Immune strategy based on limited information in the network
The novel coronavirus outbreak is a global pandemic that has spread to more than 200 countries and territories around the world. Currently, countries and territories are fighting the spread of the disease using social distancing such as quarantine, testing or isolation which can be regarded as immunization.
Given the important role that networks play in disease spreading, much effort has been made to understand and develop efficient methods such as targeted immunization. Previous models have typically assumed full knowledge of the network structure and immunized the most central nodes (see left panel of the below figure). However, in real-world scenarios, knowledge and observations of the full social network is usually limited thereby precluding a full assessment of the optimal (most central) nodes to test or quarantine or immunize that will efficiently stop the spread of pandemic.
Here, they present and study a novel and efficient immunization strategy incorporating the realistic case that we have only limited observability of the network. One can assume that only n nodes can be observed at a given time and that the most central of these n is immunized. This could represent a case where separate teams are sent to immunize or quarantine individuals. Each team examines n individuals and immunizes or quarantines the most connected of these n nodes.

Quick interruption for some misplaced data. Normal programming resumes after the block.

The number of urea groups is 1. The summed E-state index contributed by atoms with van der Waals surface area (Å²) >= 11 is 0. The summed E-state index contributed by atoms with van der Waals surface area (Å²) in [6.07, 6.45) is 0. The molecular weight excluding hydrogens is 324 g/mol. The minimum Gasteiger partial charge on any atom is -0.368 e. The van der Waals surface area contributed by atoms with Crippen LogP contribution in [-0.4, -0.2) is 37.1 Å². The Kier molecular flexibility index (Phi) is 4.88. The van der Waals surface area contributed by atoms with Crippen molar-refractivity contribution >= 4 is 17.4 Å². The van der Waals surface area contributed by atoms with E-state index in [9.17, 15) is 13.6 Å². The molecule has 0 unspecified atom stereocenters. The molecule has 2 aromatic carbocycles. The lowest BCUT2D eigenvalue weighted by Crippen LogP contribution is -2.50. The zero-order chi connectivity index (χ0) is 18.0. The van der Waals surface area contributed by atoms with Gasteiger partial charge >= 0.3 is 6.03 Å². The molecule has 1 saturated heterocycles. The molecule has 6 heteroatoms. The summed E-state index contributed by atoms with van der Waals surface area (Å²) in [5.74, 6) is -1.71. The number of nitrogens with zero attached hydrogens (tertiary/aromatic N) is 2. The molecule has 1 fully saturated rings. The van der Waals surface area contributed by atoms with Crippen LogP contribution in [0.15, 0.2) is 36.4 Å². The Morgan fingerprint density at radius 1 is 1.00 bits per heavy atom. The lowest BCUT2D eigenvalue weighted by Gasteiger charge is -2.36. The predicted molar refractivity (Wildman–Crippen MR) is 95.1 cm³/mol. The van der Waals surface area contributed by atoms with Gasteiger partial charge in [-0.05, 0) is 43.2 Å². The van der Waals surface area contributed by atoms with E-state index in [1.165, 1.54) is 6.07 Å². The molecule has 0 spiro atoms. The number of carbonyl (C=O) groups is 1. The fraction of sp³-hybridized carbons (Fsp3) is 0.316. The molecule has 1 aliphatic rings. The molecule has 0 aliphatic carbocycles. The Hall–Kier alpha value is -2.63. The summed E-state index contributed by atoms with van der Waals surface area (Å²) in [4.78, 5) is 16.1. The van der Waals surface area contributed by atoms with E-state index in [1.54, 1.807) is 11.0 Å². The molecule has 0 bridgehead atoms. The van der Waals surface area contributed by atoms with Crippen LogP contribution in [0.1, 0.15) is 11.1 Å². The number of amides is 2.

The authors find, both analytically and via simulations, that as n increases, to even moderate numbers (approximately 10), the percolation threshold increases significantly towards its optimal value for i.e., towards percolation with full information. Larger values of percolation thresholds imply greater efficiency since a lower fraction of nodes can be immunized to stop the epidemic. They develop a general analytical framework for this approach of information on only n nodes, and determine the critical percolation threshold and the size of the giant component for networks with arbitrary degree distributions, for any given n. They also test our limited knowledge immunization on real-world networks and confirm that in these real networks, the critical threshold increases significantly even for small n.
The findings highlight that even for low n around 10 (local knowledge i.e., degrees of only 10 nodes) it is possible to obtain a significant reduction in the spreading as represented by the lower size of the giant component and the higher critical point of transition. These findings could help in applying efficient methods for immunizing individuals.